Last September, for instance, a number of peace networks organized a summit to dialogue with the government and MILF peace panel representatives on possibly “bridging” their respective proposals. In a report, the summit participants “strongly encouraged the GPH and MILF to continue talking and make use of the two different peace agreement proposals instead of treating them as opposing drafts.”

Aside from urging both panels to continue to search for “commonalities,” the summit participants also called on the government to “start engaging the Senate, Congress and the Judiciary/Supreme Court through an Advisory Team” to transform the peace process into a “whole government effort.” They also urged the government to “institutionalize a regular feedback mechanism with the public and branches of national and local government units as a means of being updated with the ongoing peace process.” These initiatives, said the organizers of COP5, should be deepened and supported during the seminar.

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A notable development in the GPH-MILF negotiations is the appointment of Moro women to both panels.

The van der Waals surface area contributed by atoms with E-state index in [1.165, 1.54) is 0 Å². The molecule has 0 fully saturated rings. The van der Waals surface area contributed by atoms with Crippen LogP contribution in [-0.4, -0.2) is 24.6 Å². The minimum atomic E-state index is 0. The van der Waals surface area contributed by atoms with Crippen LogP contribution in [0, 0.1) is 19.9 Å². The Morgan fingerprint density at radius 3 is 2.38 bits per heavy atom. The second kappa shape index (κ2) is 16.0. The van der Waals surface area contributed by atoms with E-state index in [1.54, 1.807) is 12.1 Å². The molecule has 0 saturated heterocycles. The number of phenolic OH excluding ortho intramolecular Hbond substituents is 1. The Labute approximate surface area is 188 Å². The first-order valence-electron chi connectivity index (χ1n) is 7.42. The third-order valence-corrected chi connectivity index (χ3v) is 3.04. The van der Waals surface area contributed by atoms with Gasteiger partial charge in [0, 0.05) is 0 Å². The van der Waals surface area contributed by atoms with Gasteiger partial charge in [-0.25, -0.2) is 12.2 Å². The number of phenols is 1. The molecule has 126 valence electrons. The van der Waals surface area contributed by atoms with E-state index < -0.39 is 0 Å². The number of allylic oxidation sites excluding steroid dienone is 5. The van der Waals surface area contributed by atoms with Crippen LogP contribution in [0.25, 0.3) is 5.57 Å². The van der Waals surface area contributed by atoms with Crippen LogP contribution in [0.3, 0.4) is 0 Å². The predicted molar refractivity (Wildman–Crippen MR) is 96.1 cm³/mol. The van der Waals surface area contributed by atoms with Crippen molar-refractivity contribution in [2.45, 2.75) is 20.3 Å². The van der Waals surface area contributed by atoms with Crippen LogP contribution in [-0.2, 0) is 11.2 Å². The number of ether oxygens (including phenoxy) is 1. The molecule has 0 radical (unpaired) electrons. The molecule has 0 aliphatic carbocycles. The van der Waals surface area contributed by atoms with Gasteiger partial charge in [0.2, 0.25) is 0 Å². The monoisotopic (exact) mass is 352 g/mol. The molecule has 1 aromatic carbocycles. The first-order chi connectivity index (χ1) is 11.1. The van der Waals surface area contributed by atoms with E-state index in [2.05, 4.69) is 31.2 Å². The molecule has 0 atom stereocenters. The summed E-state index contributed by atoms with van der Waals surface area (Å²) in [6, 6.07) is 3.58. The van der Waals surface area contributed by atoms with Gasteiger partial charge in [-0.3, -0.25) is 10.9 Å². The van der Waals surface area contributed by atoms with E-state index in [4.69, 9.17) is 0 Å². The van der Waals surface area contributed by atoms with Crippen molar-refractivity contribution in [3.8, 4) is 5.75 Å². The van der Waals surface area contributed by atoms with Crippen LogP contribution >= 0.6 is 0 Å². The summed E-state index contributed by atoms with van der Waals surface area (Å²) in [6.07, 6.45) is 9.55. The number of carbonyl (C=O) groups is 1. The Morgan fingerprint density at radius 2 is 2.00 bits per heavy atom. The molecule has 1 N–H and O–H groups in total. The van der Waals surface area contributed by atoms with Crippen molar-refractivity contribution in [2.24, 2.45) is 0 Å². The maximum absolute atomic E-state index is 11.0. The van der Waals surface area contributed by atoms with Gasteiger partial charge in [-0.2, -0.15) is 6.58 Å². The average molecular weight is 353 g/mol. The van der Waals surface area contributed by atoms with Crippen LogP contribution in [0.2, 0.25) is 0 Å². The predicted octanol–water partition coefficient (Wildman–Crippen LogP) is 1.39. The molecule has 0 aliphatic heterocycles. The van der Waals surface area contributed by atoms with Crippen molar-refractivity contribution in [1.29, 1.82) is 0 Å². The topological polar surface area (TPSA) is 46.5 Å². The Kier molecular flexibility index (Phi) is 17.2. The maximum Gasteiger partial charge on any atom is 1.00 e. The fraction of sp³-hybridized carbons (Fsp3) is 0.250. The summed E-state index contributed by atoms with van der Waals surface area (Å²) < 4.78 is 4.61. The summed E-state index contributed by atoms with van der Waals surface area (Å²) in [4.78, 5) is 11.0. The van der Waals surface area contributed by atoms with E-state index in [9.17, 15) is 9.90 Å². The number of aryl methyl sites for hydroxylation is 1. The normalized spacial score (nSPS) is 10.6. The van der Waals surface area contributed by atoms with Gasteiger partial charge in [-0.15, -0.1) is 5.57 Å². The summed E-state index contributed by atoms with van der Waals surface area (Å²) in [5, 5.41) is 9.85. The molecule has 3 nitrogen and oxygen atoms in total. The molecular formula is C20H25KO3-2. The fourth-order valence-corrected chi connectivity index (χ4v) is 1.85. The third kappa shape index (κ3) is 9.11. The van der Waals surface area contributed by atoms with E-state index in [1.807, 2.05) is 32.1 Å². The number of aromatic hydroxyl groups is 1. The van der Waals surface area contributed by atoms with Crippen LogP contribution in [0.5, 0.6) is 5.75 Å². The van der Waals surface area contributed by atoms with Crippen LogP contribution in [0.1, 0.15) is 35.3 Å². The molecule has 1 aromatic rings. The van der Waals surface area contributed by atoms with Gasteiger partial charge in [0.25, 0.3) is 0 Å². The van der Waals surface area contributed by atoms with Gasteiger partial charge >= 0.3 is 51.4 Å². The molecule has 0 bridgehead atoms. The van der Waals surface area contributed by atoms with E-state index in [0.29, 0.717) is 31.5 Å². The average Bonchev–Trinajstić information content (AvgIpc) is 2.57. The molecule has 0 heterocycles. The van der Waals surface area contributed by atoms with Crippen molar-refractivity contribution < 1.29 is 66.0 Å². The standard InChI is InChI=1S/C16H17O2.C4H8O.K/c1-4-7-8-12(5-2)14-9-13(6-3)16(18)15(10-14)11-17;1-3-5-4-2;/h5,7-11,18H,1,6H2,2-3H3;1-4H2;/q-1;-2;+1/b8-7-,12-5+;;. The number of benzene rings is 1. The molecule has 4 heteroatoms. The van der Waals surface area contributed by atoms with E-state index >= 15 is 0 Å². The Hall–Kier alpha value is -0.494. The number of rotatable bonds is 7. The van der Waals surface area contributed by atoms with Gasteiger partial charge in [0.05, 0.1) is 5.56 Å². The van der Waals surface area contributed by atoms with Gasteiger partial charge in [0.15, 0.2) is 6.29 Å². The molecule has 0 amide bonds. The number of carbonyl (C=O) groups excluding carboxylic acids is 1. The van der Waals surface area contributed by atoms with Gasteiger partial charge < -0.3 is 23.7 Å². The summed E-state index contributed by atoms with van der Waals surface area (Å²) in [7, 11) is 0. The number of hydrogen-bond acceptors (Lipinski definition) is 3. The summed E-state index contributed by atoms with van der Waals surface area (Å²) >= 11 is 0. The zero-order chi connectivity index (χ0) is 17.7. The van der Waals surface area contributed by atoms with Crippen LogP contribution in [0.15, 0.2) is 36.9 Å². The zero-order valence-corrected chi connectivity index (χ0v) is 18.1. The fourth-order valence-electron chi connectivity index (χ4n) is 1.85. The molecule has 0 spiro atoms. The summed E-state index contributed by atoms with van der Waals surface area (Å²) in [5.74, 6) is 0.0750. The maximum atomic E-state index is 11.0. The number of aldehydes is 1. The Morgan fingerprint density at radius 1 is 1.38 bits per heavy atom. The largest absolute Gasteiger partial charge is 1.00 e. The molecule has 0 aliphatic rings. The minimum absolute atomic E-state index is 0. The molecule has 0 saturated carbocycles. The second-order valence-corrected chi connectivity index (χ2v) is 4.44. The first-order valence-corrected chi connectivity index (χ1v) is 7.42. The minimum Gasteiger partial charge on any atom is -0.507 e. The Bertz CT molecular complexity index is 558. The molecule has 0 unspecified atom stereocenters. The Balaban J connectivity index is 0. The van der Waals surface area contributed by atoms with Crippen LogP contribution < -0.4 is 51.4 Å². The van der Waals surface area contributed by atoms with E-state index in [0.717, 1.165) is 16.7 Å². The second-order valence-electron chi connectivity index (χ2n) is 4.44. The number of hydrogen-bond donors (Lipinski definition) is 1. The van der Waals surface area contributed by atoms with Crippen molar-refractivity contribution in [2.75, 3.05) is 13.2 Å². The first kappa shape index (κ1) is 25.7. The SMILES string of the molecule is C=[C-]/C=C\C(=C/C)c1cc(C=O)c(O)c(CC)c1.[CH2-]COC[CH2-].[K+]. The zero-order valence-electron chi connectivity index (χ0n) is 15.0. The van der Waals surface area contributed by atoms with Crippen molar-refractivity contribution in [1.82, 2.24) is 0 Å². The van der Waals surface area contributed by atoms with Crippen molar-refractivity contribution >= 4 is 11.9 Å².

The newest member of the government panel is Yasmin Busran-Lao, a Maranao and consultant with the Office of the Presidential Adviser on the Peace Process and member of the GPH secretariat. A news release from Opapp says Busran-Lao “is expected to aggressively assist the government in building our position in the peace talks.”

Busran-Lao ran for senator under the Liberal Party banner in the 2010 elections, and is a prominent figure in Moro civil society and academia. She joins UP professor Miriam Coronel-Ferrer as the second woman on the GPH panel.

The MILF previously named human rights lawyer Raissa Jajurie, who hails from Sulu, as the second woman consultant with the peace panel. Jajurie apparently came to the attention of the MILF officialdom because of her legal work on behalf of individuals arrested on suspicion of being terrorists or being linked to bombings.

Jajurie and Busran-Lao join other women who had taken part in previous peace negotiations, but their identities as Moro women should add greater depth to the discussions and highlight the role of women in the peace process.

They also promise to challenge gender-based constraints in traditional culture. Busran-Lao, for one, has been quite vocal in her advocacy of efforts of women living under Muslim law to reinterpret the Koran “through women’s eyes” and lend a more gender-sensitive interpretation of the Koranic texts.

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As the experience of Egyptian women shows, “winning” the revolution doesn’t necessarily translate into emancipation or even the end to repressive and violent social sanctions. The voices and experiences of Moro women must inform the peace negotiations, for in their case, the personal is certainly the political.

TAGS: featured columns, Mindanao, opinion, peace process